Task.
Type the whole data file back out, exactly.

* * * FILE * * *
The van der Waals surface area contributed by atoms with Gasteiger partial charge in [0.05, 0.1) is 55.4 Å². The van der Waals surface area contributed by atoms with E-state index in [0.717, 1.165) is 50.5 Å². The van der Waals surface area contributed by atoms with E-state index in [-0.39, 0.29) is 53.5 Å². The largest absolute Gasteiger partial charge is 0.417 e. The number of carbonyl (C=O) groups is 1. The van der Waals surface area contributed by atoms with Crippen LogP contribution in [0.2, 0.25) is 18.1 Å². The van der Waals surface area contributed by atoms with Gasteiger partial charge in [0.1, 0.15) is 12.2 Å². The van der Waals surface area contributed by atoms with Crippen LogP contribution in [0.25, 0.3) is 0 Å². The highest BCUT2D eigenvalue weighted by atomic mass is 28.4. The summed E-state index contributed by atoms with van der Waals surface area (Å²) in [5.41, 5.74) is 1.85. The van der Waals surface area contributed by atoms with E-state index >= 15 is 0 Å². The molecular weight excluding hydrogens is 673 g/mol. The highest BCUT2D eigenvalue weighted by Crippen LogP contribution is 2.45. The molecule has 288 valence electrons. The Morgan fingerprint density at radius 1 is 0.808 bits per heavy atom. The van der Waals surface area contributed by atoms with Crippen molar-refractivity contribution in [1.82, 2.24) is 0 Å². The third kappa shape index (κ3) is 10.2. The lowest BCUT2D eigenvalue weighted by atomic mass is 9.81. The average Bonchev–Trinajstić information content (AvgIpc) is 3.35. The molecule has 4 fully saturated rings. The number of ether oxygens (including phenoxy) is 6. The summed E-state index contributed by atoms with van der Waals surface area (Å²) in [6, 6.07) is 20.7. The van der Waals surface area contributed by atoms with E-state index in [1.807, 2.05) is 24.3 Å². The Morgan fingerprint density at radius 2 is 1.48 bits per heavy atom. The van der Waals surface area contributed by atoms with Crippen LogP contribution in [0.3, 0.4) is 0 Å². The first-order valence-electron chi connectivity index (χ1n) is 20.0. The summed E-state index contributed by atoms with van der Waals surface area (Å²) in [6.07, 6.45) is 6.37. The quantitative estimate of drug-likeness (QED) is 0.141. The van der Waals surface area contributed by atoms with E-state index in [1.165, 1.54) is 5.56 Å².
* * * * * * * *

The van der Waals surface area contributed by atoms with Gasteiger partial charge in [0.05, 0.1) is 55.4 Å². The van der Waals surface area contributed by atoms with E-state index in [0.717, 1.165) is 50.5 Å². The van der Waals surface area contributed by atoms with E-state index in [-0.39, 0.29) is 53.5 Å². The largest absolute Gasteiger partial charge is 0.417 e. The number of carbonyl (C=O) groups is 1. The van der Waals surface area contributed by atoms with Crippen LogP contribution in [0.2, 0.25) is 18.1 Å². The van der Waals surface area contributed by atoms with Gasteiger partial charge in [0.1, 0.15) is 12.2 Å². The van der Waals surface area contributed by atoms with Crippen LogP contribution in [0.25, 0.3) is 0 Å². The highest BCUT2D eigenvalue weighted by atomic mass is 28.4. The summed E-state index contributed by atoms with van der Waals surface area (Å²) in [5.41, 5.74) is 1.85. The van der Waals surface area contributed by atoms with E-state index >= 15 is 0 Å². The molecular weight excluding hydrogens is 673 g/mol. The highest BCUT2D eigenvalue weighted by Crippen LogP contribution is 2.45. The molecule has 288 valence electrons. The Morgan fingerprint density at radius 1 is 0.808 bits per heavy atom. The van der Waals surface area contributed by atoms with Crippen molar-refractivity contribution in [1.82, 2.24) is 0 Å². The third kappa shape index (κ3) is 10.2. The lowest BCUT2D eigenvalue weighted by atomic mass is 9.81. The average Bonchev–Trinajstić information content (AvgIpc) is 3.35. The molecule has 4 fully saturated rings. The number of ether oxygens (including phenoxy) is 6. The summed E-state index contributed by atoms with van der Waals surface area (Å²) in [6, 6.07) is 20.7. The van der Waals surface area contributed by atoms with E-state index in [1.807, 2.05) is 24.3 Å². The Morgan fingerprint density at radius 2 is 1.48 bits per heavy atom. The van der Waals surface area contributed by atoms with Crippen LogP contribution in [0.3, 0.4) is 0 Å². The first-order valence-electron chi connectivity index (χ1n) is 20.0. The summed E-state index contributed by atoms with van der Waals surface area (Å²) in [6.07, 6.45) is 6.37. The quantitative estimate of drug-likeness (QED) is 0.141. The van der Waals surface area contributed by atoms with E-state index in [1.165, 1.54) is 5.56 Å².